Yosemite Bus Crash: Tour Bus Safety Problems

By Tara MacIsaac
Tara MacIsaac
Tara MacIsaac
Tara MacIsaac is an editor and reporter who has worked on a variety of topics over the course of her ten years with The Epoch Times, including science, the environment, and local New York news. She is currently working with The Epoch Times edition based in Southern California.
April 15, 2013 Updated: April 15, 2013

Yosemite bus crash: A tour bus on its way back from Yosemite National Park crashed, injuring all 16 passengers, most of whom were elderly.

Driving along the scenic stretch of Highway 41 south of Yosemite National Park in California, a tour bus carrying 16 passengers lost control and crashed.

“If the tree wasn’t there to stop the bus, it would have continued down the ravine,” Sgt. Edward Greene of the California Highway Patrol (CHP) told the Fresno Bee.

The winding mountain road curves sharply in places, and the speed limit drops to 35 mph, CHP Officer Scott Jobinger said.

Speed may have been a factor in the accident, though it has not yet been determined how fast the driver, 49-year-old Changefeng Liu, was going. The bus was taken to an impound yard to be examined for mechanical failures.

Liu worked for Seven Happiness Tour & Charter for six years, said Charles Wu, a company employee who answered the phone at the company’s headquarters on Sunday. Wu did not comment extensively on the accident, but did say “Most of them [passengers] were Chinese people from the Bay Area.”

The company has nine drivers, six vehicles, and a clean accident record for the past two years, according to Federal Motor Carrier Safety Administration (FMCSA) records.

In February, FMCSA ordered the shutdown of another California-based tour bus company, Scapadas Magicas LLC, which also had a clear record for the two years preceding its February 3 accident that killed seven passengers and injured dozens.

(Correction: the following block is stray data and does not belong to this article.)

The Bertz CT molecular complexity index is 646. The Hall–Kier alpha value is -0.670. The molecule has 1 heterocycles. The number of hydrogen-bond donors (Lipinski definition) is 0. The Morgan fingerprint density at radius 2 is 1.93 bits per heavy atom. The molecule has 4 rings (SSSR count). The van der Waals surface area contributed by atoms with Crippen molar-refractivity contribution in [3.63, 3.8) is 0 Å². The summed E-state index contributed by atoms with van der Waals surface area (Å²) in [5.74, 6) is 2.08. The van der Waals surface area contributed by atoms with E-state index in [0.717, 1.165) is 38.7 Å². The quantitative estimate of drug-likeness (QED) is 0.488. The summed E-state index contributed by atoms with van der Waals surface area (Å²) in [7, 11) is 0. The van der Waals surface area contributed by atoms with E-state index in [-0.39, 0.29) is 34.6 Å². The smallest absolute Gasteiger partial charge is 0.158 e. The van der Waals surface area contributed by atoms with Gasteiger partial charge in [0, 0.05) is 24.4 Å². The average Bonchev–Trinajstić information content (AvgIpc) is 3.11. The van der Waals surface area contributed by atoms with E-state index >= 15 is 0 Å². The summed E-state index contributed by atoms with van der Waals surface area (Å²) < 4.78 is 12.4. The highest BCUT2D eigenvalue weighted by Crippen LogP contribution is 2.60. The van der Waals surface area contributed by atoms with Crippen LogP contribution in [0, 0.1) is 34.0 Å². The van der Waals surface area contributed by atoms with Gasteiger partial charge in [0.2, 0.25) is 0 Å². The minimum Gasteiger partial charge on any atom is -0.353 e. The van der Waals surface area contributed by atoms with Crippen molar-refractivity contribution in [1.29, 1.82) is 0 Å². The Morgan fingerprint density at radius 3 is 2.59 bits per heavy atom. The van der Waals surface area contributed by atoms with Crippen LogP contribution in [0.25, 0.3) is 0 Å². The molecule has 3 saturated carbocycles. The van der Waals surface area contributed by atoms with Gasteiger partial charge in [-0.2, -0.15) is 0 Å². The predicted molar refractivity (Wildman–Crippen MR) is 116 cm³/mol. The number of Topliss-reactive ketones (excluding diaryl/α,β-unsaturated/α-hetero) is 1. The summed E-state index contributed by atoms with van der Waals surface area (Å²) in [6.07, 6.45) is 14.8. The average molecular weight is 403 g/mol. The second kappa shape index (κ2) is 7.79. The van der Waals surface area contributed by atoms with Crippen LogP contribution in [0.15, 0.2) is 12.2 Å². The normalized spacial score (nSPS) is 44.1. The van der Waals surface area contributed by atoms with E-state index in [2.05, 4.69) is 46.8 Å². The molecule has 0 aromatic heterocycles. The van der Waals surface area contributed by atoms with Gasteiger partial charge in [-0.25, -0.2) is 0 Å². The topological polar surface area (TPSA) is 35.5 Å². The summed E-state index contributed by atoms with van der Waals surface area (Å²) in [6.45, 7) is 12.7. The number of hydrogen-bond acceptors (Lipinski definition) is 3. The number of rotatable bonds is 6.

Following that incident, U.S. Transportation Secretary Ray LaHood told PR Newswire: “Safety is our number one priority, and we will not tolerate unsafe bus companies on our nation’s roads … We will not allow safety to be compromised.”

On March 16, a tour bus carrying the Seton Hill University women’s lacrosse team crashed after veering off the Pennsylvania Turnpike, killing the driver and the pregnant head coach.

On March 21,  U.S. Sen. Sherrod Brown (D-OH) called on the government to implement his Motorcoach Enhanced Safety Act. The act became law in July 2012, but has not yet been fully implemented.

The act includes requirements for improved driver training, greater structural integrity of vehicles, improved tracking devices, and more stringent inspection of vehicles and driver qualifications.

“In the past three months, crashes in Pennsylvania, California, Oregon, Maine, and Missouri reiterate the clear need to act promptly on these standards,” wrote Brown in a letter to LaHood posted on the Senator’s webpage. “That is why I request that you accelerate the rule-making timeline on these critical safety measures.”

The Associated Press contributed to this report. 

Tara MacIsaac is an editor and reporter who has worked on a variety of topics over the course of her ten years with The Epoch Times, including science, the environment, and local New York news. She is currently working with The Epoch Times edition based in Southern California.